Back from Berlin. Been awake for 39 hours. Here’s what I remember:

First three screenings were to sold-out houses. Another screening is set for Feb. 14th. It too is sold out.

Audiences came curious, as opposed to skeptical. This helped give the film a chance to work on them. John Densmore was with me for the first 2 screenings. The crowd loved him. He stated once again his total support for the film.

Strong response from critics and buyers. Here’s one review:

Already offers for theatrical releases in England and France. More territories to follow.

Johnny Depp is doing the narration. Hope to have it in when the film screens next at the South By Southwest festival in March.

Many thanks to Elaine for keeping it together while I was gone.

Will write more when brain catches up to me. I think I lost it somewhere over Greenland.

Posted by:Tom

132 thoughts on “ 55. ROUND 2 ”

  1. Wow, Tom! Great pic, and more than happy to help with the links and such. If only there was a “URL gal” career out there…hmmm. It’s so much more interesting digging up gold on the internet than my boring day job!

    Know you must be jet-lagged like crazy, but glad to hear the news and strong response to the film! Rest up, here’s hoping your brain eventually comes back to NYC!!

    I do hope that Wolf Films plans to do some kind of promotion/advertising on its Law & Order episodes to announce its release in theatres. Based on the people at work I talked to–they aren’t the type to surf the message boards on the Doors, some aren’t even the type to go to movies often, so previews may not reach them–but they ARE the type to relax at night and watch Law & Order. When Wolf Films created its Criminal Intent series, there was weeks and weeks of promotion flickers at the bottom right of the TV screen. I hope they can do something similar for “When You’re Strange.”

    So can’t wait to see this film!!!


  2. Welcome home.
    Funny, I just read about Johnny Depp and came on over to confirm the rumor. Congrats on Berlin! If you get bored at SXSW, have your monkey butler drive you down to Dallas – we’ll party in your limo. 🙂

    Now go have a glass of wine and relax!


  3. Tom, welcome back! And, yes, hats off to Elaine for holding down the fort (BTW, I did check out your blog/myspace, nice stuff)

    Regarding the movie;

    Someday soon
    Someday soon
    Familiar freaks will fill your living room
    Run, slash out their lizard tongues
    You’re not getting young
    You’re not getting young

    And I hate to remind you but you’re going to die
    And you’re going to be needing all of your life

    You’ll be all alone
    When the cannibals cry
    All by yourself
    Inside infancy’s lie

    Someday soon
    Someday soon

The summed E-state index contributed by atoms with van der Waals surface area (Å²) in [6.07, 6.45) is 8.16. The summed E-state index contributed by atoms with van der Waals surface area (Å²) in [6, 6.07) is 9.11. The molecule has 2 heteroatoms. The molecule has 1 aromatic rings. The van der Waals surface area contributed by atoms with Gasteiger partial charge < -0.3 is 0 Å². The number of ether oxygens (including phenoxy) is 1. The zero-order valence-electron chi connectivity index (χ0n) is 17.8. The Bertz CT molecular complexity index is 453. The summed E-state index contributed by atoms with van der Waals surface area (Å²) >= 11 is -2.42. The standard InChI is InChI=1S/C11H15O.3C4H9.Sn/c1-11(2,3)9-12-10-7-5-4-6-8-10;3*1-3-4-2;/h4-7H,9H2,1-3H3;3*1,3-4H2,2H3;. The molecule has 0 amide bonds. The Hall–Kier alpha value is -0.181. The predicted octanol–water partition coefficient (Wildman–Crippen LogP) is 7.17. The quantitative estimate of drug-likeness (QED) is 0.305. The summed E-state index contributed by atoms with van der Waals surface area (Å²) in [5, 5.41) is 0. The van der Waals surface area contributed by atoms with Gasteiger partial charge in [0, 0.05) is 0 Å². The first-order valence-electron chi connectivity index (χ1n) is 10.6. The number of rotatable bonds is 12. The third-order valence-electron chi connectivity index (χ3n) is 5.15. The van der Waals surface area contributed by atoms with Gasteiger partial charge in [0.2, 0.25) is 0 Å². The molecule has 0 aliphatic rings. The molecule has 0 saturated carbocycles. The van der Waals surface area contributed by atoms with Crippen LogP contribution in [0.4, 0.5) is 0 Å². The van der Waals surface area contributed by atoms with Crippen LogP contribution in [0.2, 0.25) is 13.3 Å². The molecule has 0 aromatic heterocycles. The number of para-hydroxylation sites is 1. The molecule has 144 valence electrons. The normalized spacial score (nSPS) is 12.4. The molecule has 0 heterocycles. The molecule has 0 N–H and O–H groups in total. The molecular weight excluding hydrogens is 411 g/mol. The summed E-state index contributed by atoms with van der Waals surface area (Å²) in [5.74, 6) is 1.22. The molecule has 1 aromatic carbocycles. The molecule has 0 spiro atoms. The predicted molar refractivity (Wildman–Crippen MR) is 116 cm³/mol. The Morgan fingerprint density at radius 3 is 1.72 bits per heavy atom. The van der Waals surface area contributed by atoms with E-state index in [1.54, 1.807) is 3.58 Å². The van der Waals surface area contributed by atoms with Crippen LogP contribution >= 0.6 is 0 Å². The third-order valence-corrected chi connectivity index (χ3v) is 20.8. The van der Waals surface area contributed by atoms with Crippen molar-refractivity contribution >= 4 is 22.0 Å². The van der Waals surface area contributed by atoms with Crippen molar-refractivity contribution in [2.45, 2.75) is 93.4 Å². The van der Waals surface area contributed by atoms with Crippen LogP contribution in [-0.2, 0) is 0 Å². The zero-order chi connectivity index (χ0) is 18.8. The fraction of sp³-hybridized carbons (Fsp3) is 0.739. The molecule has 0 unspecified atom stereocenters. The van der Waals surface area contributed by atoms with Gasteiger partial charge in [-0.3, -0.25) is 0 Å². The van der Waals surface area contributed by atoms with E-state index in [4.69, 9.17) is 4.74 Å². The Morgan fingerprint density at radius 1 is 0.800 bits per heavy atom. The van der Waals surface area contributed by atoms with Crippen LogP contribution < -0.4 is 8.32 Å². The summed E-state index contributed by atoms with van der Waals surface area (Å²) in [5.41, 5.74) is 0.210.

Television bleeding like a harvest moon
    Flush the scissors down the hole
    You’re getting old
    You’re getting old

    And I hate to remind you but your going to die
    And you’re going to be needing all of your life

    You’ll be all alone
    When the cannibals cry
    All by yourself
    Inside infancy’s lie

    Someday soon
    Someday soon
    Someday soon
    Someday soon

    The Doors/~1969

  4. Much thanks for the kind words, Mario!

    Tom, seeing Mona back on the comments reminds me–when things settle down and time is more available (time? what time?!?!?!) it’d be a great idea to utilize MySpace to put bulletin updates on the film there–definitely for the release date, but maybe a conference sum-up once you’re back from SXSW? Just a thought 🙂

    Guess the last screening for Berlin is tonight…I’ll be sifting through Internet gold tomorrow to see if I can find any updates 🙂 Enjoy the weekend!


  5. Hey Tom,

    Any word on how the last screening went on 2/14? Hope you’re catching up on sleep and knowing what time zone you’re in 🙂

    Found an exciting article on Rhino Entertainment’s website. Apparently the soundtrack for “When You’re Strange” is being released this summer, 2009. Article URL is below:

    Some other goodies:

    Article on documentary channel:

    Article on sundance site:

    In my quest for gold on the internet’s many pages, I also came across the below. It’s from 2007 and talks more about screenwriting/filmmaking than any specific project, but I thought the article was interesting and informative. The site’s page links between the articles no longer work–so I’ve pasted both URL links below to use.

    IndieWire Screenwriters Panel 1: (2007)

    IndieWire Screenwriters Panel 2: (2007)



  6. hey, their was a picture problem at the last screening. It was really full at the cinema and the audience loved the movie, but there seemed to be a problem with the chosen format at the screen. the format was too big so that the picture didnt fit correctly.
    Congratulations Tom and all the best from Berlin!

  7. Hi Tom .I just got back from Berlin !
    I have to tell you that i absolutely thank you for the experience!
    The Documentary was absolutely wonderful ! The footage was crystal clear ,the narration was perfect (in contrast of some Assholes reviewers that say that the narration is shitty!).I knew all the story telling but you have done an EXCELLENT job introducing the DOORS to new fans !!
    I am not a reviewer ,i am just a hardcore Doors fan who wwas lucky to see the Film in the Berlinale festival and i say its absolutely PERFECT !
    Oh i must say that the people who havent seen the Docu yet ,you must se it on a big screen !its an absolutely different awsome experience!